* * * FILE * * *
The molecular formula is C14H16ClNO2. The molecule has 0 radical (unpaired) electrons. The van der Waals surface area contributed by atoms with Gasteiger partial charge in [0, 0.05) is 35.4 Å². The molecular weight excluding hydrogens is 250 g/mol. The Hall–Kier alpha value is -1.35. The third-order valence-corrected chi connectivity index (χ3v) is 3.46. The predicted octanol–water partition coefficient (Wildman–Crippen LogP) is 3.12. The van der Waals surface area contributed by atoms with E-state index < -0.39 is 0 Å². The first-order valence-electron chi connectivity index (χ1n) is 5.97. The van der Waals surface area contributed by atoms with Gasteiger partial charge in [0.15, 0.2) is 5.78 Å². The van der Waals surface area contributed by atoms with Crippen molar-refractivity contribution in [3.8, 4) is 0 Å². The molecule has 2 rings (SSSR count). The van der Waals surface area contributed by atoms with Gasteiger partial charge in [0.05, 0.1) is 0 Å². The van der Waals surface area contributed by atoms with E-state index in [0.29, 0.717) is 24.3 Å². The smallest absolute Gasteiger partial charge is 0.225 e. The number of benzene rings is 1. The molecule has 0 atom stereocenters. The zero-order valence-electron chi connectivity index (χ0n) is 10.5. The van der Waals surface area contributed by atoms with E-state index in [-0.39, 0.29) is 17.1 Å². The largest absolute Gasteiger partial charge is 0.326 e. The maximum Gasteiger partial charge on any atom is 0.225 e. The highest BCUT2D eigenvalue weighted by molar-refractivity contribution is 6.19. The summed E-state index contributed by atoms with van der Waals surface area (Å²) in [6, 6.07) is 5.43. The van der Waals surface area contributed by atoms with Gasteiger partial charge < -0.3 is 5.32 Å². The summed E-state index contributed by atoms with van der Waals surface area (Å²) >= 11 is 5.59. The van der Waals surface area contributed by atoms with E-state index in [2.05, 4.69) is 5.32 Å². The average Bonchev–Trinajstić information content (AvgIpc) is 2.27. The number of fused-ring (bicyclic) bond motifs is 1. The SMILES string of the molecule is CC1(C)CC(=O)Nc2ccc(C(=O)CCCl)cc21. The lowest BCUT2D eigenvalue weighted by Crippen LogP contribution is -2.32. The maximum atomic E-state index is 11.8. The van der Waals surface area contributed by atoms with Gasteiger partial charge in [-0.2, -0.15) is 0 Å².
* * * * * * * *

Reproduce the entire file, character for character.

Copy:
The molecular formula is C14H16ClNO2. The molecule has 0 radical (unpaired) electrons. The van der Waals surface area contributed by atoms with Gasteiger partial charge in [0, 0.05) is 35.4 Å². The molecular weight excluding hydrogens is 250 g/mol. The Hall–Kier alpha value is -1.35. The third-order valence-corrected chi connectivity index (χ3v) is 3.46. The predicted octanol–water partition coefficient (Wildman–Crippen LogP) is 3.12. The van der Waals surface area contributed by atoms with E-state index < -0.39 is 0 Å². The first-order valence-electron chi connectivity index (χ1n) is 5.97. The van der Waals surface area contributed by atoms with Gasteiger partial charge in [0.15, 0.2) is 5.78 Å². The van der Waals surface area contributed by atoms with Crippen molar-refractivity contribution in [3.8, 4) is 0 Å². The molecule has 2 rings (SSSR count). The van der Waals surface area contributed by atoms with Gasteiger partial charge in [0.05, 0.1) is 0 Å². The van der Waals surface area contributed by atoms with E-state index in [0.29, 0.717) is 24.3 Å². The smallest absolute Gasteiger partial charge is 0.225 e. The number of benzene rings is 1. The molecule has 0 atom stereocenters. The zero-order valence-electron chi connectivity index (χ0n) is 10.5. The van der Waals surface area contributed by atoms with E-state index in [-0.39, 0.29) is 17.1 Å². The largest absolute Gasteiger partial charge is 0.326 e. The maximum Gasteiger partial charge on any atom is 0.225 e. The highest BCUT2D eigenvalue weighted by molar-refractivity contribution is 6.19. The summed E-state index contributed by atoms with van der Waals surface area (Å²) in [6, 6.07) is 5.43. The van der Waals surface area contributed by atoms with Gasteiger partial charge < -0.3 is 5.32 Å². The summed E-state index contributed by atoms with van der Waals surface area (Å²) >= 11 is 5.59. The van der Waals surface area contributed by atoms with E-state index in [2.05, 4.69) is 5.32 Å². The average Bonchev–Trinajstić information content (AvgIpc) is 2.27. The number of fused-ring (bicyclic) bond motifs is 1. The SMILES string of the molecule is CC1(C)CC(=O)Nc2ccc(C(=O)CCCl)cc21. The lowest BCUT2D eigenvalue weighted by Crippen LogP contribution is -2.32. The maximum atomic E-state index is 11.8. The van der Waals surface area contributed by atoms with Gasteiger partial charge in [-0.2, -0.15) is 0 Å².